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Spring Dance Concert Shows Transparency

By Steven Dawson

Spring Dance Concert

Photo by Catherine Gannon

Backstage passes and behind the scenes tours allow people to see what they normally do not have the chance to: the inner workings of a performance or event. This is the idea behind AU’s spring dance concert: "Upside Down/Inside Out."

The theme of "Upside Down/Inside Out" is showing the audience how a dance performance is designed. The dancers created a video blog and opened rehearsals so that the public can see how dances are created. During the performance, there will be a display in the lobby of the theatre of renderings of costumes, lighting plots, and concepts for each of the dances. “It is a journey into making the process transparent,” says Professor Melanie George, director of the AU dance program. “That also means, metaphorically, we are taking everything we are feeling inside of us and putting it out for everyone to see. It means turning the way many choreographers work on its head.”

Eighteen dancers will perform eight pieces, including three world premiers. The choreographers, both students and professionals, include Christopher K. Morgan, Elizabeth Naro, Melanie George, Vladimir Angelov, Rachel Hoopes, and Ralph Glenmore. Leanne Schmidt and Joan Meggitt, special guest choreographers, were also brought in to help with the show.

Leanne Schmidt is the artistic director and choreographer of the New York-based Leanne Schmidt and Company, and she serves as dancer-in-residence here at AU. For this concert, she decided to recreate “Sugar” with the AU dancers. “Sugar,” the very first piece performed by her company in 2006, gives the audience a look into the psyche and sensitivity of a woman. “It’s interesting, because my works in general are created for the people who are dancing them,” says Schmidt. “‘Sugar’ has a structure behind it, but most of the material within that structure has been generated for the specific dancers who are in it here at American University. The piece acknowledges the struggles women face and, hopefully by the end of it, we see a genuine decision to face what is bothering us and make a conscious decision to go in a new direction.”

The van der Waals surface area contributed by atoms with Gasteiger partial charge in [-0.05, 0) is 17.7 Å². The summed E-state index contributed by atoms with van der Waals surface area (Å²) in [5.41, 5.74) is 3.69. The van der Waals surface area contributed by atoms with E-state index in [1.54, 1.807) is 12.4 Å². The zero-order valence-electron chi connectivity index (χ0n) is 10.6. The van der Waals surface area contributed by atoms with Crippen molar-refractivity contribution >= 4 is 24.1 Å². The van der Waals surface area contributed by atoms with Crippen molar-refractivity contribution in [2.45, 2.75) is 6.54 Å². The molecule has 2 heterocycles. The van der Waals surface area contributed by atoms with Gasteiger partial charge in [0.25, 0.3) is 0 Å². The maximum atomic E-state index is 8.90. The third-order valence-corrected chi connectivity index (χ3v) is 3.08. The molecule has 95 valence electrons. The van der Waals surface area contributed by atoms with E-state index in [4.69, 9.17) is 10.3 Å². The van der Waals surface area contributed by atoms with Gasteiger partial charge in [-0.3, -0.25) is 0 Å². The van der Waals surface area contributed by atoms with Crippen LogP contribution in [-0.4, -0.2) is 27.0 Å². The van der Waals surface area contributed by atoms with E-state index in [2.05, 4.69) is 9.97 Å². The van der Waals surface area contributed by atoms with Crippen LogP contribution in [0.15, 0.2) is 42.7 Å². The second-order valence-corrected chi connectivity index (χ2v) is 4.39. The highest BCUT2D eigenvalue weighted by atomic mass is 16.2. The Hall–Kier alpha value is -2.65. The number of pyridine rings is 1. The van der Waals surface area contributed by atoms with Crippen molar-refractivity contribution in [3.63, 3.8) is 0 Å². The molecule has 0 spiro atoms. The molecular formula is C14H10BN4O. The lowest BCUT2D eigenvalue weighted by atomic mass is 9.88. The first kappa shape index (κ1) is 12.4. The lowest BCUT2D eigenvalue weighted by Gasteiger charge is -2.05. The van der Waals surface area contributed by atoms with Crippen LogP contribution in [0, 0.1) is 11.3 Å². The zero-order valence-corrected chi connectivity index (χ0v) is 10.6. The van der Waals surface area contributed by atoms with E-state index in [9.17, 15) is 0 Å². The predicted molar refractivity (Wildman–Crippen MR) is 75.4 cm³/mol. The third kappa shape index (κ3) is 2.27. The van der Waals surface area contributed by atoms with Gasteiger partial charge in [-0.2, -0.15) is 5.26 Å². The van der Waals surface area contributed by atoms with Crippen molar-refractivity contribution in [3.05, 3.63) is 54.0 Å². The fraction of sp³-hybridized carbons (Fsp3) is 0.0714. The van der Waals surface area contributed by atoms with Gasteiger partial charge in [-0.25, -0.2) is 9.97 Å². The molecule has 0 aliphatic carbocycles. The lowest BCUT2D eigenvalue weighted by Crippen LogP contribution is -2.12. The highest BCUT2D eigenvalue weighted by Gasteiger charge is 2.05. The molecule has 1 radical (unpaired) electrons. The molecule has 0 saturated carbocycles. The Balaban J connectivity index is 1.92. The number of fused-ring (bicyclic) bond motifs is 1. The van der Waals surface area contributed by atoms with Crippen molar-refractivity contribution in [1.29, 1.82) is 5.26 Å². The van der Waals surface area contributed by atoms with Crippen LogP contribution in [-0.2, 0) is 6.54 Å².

The other guest choreographer, Joan Meggitt, is the founding artistic director of Antaeus Dance, a professional modern dance company in Cleveland, Ohio. She is also an assistant professor of dance at Kent State University and director of the annual Allegheny College Summer Dance Intensive. Though her training is in the modern dance technique of Erick Hawkins, a twentieth-century dance artist who created a somatic-based technique that focuses on functional movement of the body or “right” movement, Meggitt worked with the dancers on a more classically oriented piece, “Coming Up for Air.” “The emphasis is on flow in the dance,” she explains. “No matter what the dancers are doing, they are to move with a sense of ease, whether dancing slowly or moving quickly. The movement should flow like water and they should move with and around one another like water flowing downstream—it keeps going, no matter what it runs into.”

Both guest choreographers marvel at how quickly the dancers picked up their work. Though each artist had limited rehearsal time, the dancers learned the work with plenty of time left over to focus on the artistry of it. “What a wonderful set of young women!” says Meggitt. “They worked hard, asked great questions, gave their attention to the details of the movement, and ended up really fulfilling the intentions of the work. While it is a big push to get that much work done in a short amount of time, their commitment made it happen. I was impressed by their professional demeanor and willingness to go, go, go.”

“I was absolutely impressed with the caliber of the dancers, their ability to pick up the material so quickly, and their willingness to explore a type of work that they were unfamiliar with,” says Schmidt. “Because the process was so smooth, we were able to really investigate the intricacies of the piece while diving deep into their individual characters and overall theme of the work. The result is four dancers who are human, vulnerable, and honest, making the journey they take us on in ‘Sugar’ enjoyable every second.”

The presence and tutelage of the guest choreographers added great value to the students’ education. “Having guest choreographers challenges students to learn in new ways—new movement, new processes, new teaching styles—as well as allowing them to make professional connections with notable artists in the national dance community,” says George. “Additionally, the visibility of our program grows through these connections.”

As a result of Schmidt's residency this semester, the students have been invited to perform in Schmidt’s concert in Brooklyn, New York, on April 20.

The spring dance concert: “Upside Down/Inside Out,” will be performed on Friday, April 13 and Saturday, April 14, at 8 p.m. in the Harold and Sylvia Greenberg Theatre. Tickets are $15 for regular admission and $10 for the AU community and seniors. For more information, visit the AU Arts website